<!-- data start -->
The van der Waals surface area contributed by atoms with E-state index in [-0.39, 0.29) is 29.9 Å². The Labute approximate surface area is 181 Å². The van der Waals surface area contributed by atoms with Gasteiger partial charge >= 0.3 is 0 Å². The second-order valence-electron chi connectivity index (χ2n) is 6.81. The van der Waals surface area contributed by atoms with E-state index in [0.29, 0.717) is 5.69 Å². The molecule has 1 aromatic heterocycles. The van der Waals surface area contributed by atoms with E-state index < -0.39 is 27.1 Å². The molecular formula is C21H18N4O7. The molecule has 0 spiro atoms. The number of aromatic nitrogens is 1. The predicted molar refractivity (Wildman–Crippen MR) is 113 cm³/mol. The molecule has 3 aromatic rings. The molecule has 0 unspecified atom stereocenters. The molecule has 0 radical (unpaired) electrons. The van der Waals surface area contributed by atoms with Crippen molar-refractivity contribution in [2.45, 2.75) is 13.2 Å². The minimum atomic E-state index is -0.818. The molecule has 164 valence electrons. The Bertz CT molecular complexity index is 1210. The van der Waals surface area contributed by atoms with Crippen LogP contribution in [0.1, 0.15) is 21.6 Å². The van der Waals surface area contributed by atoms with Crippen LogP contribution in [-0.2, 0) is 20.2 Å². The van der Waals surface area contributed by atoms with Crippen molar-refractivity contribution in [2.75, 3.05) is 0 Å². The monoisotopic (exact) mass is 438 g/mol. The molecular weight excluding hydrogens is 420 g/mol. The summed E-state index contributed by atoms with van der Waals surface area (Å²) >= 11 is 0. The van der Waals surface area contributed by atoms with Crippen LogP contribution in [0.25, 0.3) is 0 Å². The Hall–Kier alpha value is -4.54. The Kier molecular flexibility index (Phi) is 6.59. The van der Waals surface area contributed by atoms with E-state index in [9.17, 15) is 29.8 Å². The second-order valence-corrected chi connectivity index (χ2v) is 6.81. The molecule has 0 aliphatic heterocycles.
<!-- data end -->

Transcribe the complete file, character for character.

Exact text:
The van der Waals surface area contributed by atoms with E-state index in [-0.39, 0.29) is 29.9 Å². The Labute approximate surface area is 181 Å². The van der Waals surface area contributed by atoms with Gasteiger partial charge >= 0.3 is 0 Å². The second-order valence-electron chi connectivity index (χ2n) is 6.81. The van der Waals surface area contributed by atoms with E-state index in [0.29, 0.717) is 5.69 Å². The molecule has 1 aromatic heterocycles. The van der Waals surface area contributed by atoms with E-state index < -0.39 is 27.1 Å². The molecular formula is C21H18N4O7. The molecule has 0 spiro atoms. The number of aromatic nitrogens is 1. The predicted molar refractivity (Wildman–Crippen MR) is 113 cm³/mol. The molecule has 3 aromatic rings. The molecule has 0 unspecified atom stereocenters. The molecule has 0 radical (unpaired) electrons. The van der Waals surface area contributed by atoms with Crippen molar-refractivity contribution in [2.45, 2.75) is 13.2 Å². The minimum atomic E-state index is -0.818. The molecule has 164 valence electrons. The Bertz CT molecular complexity index is 1210. The van der Waals surface area contributed by atoms with Crippen LogP contribution in [0.1, 0.15) is 21.6 Å². The van der Waals surface area contributed by atoms with Crippen LogP contribution in [-0.2, 0) is 20.2 Å². The van der Waals surface area contributed by atoms with Crippen molar-refractivity contribution in [2.75, 3.05) is 0 Å². The monoisotopic (exact) mass is 438 g/mol. The molecular weight excluding hydrogens is 420 g/mol. The summed E-state index contributed by atoms with van der Waals surface area (Å²) >= 11 is 0. The van der Waals surface area contributed by atoms with Crippen LogP contribution in [0.25, 0.3) is 0 Å². The Hall–Kier alpha value is -4.54. The Kier molecular flexibility index (Phi) is 6.59. The van der Waals surface area contributed by atoms with E-state index in [9.17, 15) is 29.8 Å². The second-order valence-corrected chi connectivity index (χ2v) is 6.81. The molecule has 0 aliphatic heterocycles.